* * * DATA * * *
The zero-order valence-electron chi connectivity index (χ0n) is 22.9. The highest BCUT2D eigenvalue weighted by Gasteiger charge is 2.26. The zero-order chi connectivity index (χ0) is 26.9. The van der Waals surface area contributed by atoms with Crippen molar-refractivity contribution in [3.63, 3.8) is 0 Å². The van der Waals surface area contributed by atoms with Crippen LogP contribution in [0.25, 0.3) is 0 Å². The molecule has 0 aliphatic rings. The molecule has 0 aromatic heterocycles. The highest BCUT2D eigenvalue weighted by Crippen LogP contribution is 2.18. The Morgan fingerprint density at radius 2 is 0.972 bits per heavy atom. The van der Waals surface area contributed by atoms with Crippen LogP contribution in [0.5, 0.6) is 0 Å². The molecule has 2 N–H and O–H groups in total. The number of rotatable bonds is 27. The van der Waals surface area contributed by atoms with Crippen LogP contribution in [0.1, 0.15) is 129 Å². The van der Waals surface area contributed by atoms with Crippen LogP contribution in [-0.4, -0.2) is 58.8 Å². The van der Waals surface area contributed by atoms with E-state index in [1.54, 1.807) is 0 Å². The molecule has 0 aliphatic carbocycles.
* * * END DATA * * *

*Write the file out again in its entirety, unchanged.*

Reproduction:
The zero-order valence-electron chi connectivity index (χ0n) is 22.9. The highest BCUT2D eigenvalue weighted by Gasteiger charge is 2.26. The zero-order chi connectivity index (χ0) is 26.9. The van der Waals surface area contributed by atoms with Crippen molar-refractivity contribution in [3.63, 3.8) is 0 Å². The van der Waals surface area contributed by atoms with Crippen LogP contribution in [0.25, 0.3) is 0 Å². The molecule has 0 aliphatic rings. The molecule has 0 aromatic heterocycles. The highest BCUT2D eigenvalue weighted by Crippen LogP contribution is 2.18. The Morgan fingerprint density at radius 2 is 0.972 bits per heavy atom. The van der Waals surface area contributed by atoms with Crippen LogP contribution in [0.5, 0.6) is 0 Å². The molecule has 2 N–H and O–H groups in total. The number of rotatable bonds is 27. The van der Waals surface area contributed by atoms with Crippen LogP contribution in [0.1, 0.15) is 129 Å². The van der Waals surface area contributed by atoms with Crippen LogP contribution in [-0.4, -0.2) is 58.8 Å². The van der Waals surface area contributed by atoms with E-state index in [1.54, 1.807) is 0 Å². The molecule has 0 aliphatic carbocycles.